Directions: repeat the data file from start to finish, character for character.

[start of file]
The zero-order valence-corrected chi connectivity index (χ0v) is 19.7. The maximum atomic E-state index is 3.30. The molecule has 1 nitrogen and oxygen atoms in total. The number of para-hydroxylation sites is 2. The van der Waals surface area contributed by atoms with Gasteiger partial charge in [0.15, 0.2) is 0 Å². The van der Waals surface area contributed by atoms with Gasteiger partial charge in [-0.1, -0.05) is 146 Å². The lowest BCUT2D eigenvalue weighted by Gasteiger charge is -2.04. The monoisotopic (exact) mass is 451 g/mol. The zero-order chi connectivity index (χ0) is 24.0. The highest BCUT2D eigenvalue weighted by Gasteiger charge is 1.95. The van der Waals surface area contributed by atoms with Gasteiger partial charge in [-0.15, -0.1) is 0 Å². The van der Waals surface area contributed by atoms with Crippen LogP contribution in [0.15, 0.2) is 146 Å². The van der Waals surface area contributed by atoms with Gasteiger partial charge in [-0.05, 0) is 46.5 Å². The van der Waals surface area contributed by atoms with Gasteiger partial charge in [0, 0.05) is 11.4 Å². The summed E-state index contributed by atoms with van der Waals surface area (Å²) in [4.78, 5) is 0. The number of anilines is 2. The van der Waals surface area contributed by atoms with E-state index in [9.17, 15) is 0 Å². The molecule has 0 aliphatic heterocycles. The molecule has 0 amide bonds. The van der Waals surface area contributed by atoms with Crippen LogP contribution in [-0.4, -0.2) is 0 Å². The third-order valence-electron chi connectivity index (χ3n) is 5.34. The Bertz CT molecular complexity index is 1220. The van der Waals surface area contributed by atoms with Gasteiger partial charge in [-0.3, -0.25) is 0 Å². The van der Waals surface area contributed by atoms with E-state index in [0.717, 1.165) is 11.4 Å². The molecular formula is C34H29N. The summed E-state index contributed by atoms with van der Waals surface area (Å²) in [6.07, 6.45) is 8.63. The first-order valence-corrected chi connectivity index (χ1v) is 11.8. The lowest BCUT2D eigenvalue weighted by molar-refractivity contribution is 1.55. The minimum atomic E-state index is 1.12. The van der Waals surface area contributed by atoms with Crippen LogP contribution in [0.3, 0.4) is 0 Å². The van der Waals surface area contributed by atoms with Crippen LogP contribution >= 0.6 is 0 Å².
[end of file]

The zero-order valence-corrected chi connectivity index (χ0v) is 19.7. The maximum atomic E-state index is 3.30. The molecule has 1 nitrogen and oxygen atoms in total. The number of para-hydroxylation sites is 2. The van der Waals surface area contributed by atoms with Gasteiger partial charge in [0.15, 0.2) is 0 Å². The van der Waals surface area contributed by atoms with Gasteiger partial charge in [-0.1, -0.05) is 146 Å². The lowest BCUT2D eigenvalue weighted by Gasteiger charge is -2.04. The monoisotopic (exact) mass is 451 g/mol. The zero-order chi connectivity index (χ0) is 24.0. The highest BCUT2D eigenvalue weighted by Gasteiger charge is 1.95. The van der Waals surface area contributed by atoms with Gasteiger partial charge in [-0.15, -0.1) is 0 Å². The van der Waals surface area contributed by atoms with Crippen LogP contribution in [0.15, 0.2) is 146 Å². The van der Waals surface area contributed by atoms with Gasteiger partial charge in [-0.05, 0) is 46.5 Å². The van der Waals surface area contributed by atoms with Gasteiger partial charge in [0, 0.05) is 11.4 Å². The summed E-state index contributed by atoms with van der Waals surface area (Å²) in [4.78, 5) is 0. The number of anilines is 2. The van der Waals surface area contributed by atoms with E-state index in [9.17, 15) is 0 Å². The molecule has 0 aliphatic heterocycles. The molecule has 0 amide bonds. The van der Waals surface area contributed by atoms with Crippen LogP contribution in [-0.4, -0.2) is 0 Å². The third-order valence-electron chi connectivity index (χ3n) is 5.34. The Bertz CT molecular complexity index is 1220. The van der Waals surface area contributed by atoms with Gasteiger partial charge in [-0.3, -0.25) is 0 Å². The van der Waals surface area contributed by atoms with E-state index in [0.717, 1.165) is 11.4 Å². The molecular formula is C34H29N. The summed E-state index contributed by atoms with van der Waals surface area (Å²) in [6.07, 6.45) is 8.63. The first-order valence-corrected chi connectivity index (χ1v) is 11.8. The lowest BCUT2D eigenvalue weighted by molar-refractivity contribution is 1.55. The minimum atomic E-state index is 1.12. The van der Waals surface area contributed by atoms with Crippen LogP contribution in [0.3, 0.4) is 0 Å². The van der Waals surface area contributed by atoms with Crippen LogP contribution >= 0.6 is 0 Å².